Since 2004, when the Constitutional Affairs Select Committee suggested greater transparency was required in the family courts, much time has been expended debating the merits of opening up the family courts. The law has been amended to permit accredited media representatives to attend Children Act 1989 proceedings. In Children Act proceedings, where children and families risk permanent separation, there are strong arguments for greater transparency of judicial decision-making. However, the children involved in these proceedings are also afforded rights to privacy by the European Convention for the Protection of Human Rights and Fundamental Freedoms and by the United Nations Convention on the Rights of the Child. In Children Act proceedings, which are either instituted by adult family members or by the state, children do not choose to become involved in court proceedings. There are particularly strong reasons for protecting children's privacy. Where consultations have sought children's views, children have expressed concern about media attendance at court and resulting interference with their privacy. This article considers the tensions between openness and privacy in Children Act proceedings. It discusses the current legal provisions. In light of suggestions that many children are unaware of the possibility of the media attending proceedings concerning them or are otherwise unable to object to such attendance, it explores how children participate in court proceedings relating to them. It concludes that the real issue is not how children object to interferences into their private lives, but how we afford transparency without interfering with privacy at all.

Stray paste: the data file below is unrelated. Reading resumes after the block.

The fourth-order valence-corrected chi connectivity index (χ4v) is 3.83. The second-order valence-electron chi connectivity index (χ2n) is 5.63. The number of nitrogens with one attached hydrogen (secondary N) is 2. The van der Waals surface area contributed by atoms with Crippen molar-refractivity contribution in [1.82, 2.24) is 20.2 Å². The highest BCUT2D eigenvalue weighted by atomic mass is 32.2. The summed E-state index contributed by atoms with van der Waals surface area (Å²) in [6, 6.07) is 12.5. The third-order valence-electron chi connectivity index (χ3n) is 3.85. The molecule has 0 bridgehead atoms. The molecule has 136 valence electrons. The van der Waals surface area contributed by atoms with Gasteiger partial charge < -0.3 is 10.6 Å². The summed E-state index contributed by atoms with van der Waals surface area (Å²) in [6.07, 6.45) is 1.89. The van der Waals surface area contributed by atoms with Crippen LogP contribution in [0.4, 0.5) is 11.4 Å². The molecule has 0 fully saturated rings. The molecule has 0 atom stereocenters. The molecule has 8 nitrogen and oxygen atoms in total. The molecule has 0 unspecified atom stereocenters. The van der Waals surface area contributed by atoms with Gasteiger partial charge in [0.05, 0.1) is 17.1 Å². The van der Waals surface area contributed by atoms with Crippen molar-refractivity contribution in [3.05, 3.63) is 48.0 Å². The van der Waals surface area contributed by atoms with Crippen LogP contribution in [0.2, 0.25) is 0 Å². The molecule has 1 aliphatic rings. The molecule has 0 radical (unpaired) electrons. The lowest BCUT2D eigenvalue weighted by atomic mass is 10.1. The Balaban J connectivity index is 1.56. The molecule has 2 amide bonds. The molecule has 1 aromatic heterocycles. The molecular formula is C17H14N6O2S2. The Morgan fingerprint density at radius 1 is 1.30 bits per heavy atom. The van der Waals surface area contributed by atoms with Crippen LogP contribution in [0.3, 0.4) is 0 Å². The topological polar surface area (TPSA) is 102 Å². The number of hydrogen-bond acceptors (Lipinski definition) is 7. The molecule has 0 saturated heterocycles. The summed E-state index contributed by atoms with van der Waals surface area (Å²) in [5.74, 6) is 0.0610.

|Journal||Contemporary Issues in Law|
|Publication status||Published - 2011|